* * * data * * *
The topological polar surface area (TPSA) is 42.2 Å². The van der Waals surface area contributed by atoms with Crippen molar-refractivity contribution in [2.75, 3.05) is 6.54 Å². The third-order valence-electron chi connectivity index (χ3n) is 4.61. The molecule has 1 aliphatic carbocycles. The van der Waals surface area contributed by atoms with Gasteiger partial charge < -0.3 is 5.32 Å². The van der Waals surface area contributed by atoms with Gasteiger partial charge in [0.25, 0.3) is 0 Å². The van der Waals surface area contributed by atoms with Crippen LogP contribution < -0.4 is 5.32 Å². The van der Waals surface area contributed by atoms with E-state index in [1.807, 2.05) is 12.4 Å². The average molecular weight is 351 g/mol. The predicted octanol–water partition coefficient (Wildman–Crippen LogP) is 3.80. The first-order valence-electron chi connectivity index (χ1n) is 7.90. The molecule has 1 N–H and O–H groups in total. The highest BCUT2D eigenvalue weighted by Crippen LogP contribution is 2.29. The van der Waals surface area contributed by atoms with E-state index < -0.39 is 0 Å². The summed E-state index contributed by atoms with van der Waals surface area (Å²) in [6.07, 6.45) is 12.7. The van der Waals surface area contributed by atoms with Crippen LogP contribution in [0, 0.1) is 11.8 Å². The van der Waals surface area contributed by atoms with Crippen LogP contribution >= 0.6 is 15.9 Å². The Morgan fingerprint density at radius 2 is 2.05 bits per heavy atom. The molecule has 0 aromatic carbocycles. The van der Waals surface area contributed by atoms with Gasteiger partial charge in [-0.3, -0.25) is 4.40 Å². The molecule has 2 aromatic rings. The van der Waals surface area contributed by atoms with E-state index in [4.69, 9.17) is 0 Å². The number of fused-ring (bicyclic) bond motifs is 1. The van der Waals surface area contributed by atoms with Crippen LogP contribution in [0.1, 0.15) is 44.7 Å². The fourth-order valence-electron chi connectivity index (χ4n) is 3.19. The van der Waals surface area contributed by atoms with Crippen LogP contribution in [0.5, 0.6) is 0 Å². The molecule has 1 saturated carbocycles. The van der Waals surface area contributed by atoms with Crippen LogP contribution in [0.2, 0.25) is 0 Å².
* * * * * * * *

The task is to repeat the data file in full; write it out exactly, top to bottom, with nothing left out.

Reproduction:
The topological polar surface area (TPSA) is 42.2 Å². The van der Waals surface area contributed by atoms with Crippen molar-refractivity contribution in [2.75, 3.05) is 6.54 Å². The third-order valence-electron chi connectivity index (χ3n) is 4.61. The molecule has 1 aliphatic carbocycles. The van der Waals surface area contributed by atoms with Gasteiger partial charge < -0.3 is 5.32 Å². The van der Waals surface area contributed by atoms with Gasteiger partial charge in [0.25, 0.3) is 0 Å². The van der Waals surface area contributed by atoms with Crippen LogP contribution < -0.4 is 5.32 Å². The van der Waals surface area contributed by atoms with E-state index in [1.807, 2.05) is 12.4 Å². The average molecular weight is 351 g/mol. The predicted octanol–water partition coefficient (Wildman–Crippen LogP) is 3.80. The first-order valence-electron chi connectivity index (χ1n) is 7.90. The molecule has 1 N–H and O–H groups in total. The highest BCUT2D eigenvalue weighted by Crippen LogP contribution is 2.29. The van der Waals surface area contributed by atoms with E-state index < -0.39 is 0 Å². The summed E-state index contributed by atoms with van der Waals surface area (Å²) in [6.07, 6.45) is 12.7. The van der Waals surface area contributed by atoms with Crippen LogP contribution in [0, 0.1) is 11.8 Å². The van der Waals surface area contributed by atoms with Crippen LogP contribution >= 0.6 is 15.9 Å². The Morgan fingerprint density at radius 2 is 2.05 bits per heavy atom. The molecule has 0 aromatic carbocycles. The van der Waals surface area contributed by atoms with Gasteiger partial charge in [-0.3, -0.25) is 4.40 Å². The molecule has 2 aromatic rings. The van der Waals surface area contributed by atoms with E-state index in [4.69, 9.17) is 0 Å². The number of fused-ring (bicyclic) bond motifs is 1. The van der Waals surface area contributed by atoms with Crippen LogP contribution in [0.1, 0.15) is 44.7 Å². The fourth-order valence-electron chi connectivity index (χ4n) is 3.19. The van der Waals surface area contributed by atoms with Crippen LogP contribution in [0.5, 0.6) is 0 Å². The molecule has 1 saturated carbocycles. The van der Waals surface area contributed by atoms with Crippen LogP contribution in [0.2, 0.25) is 0 Å².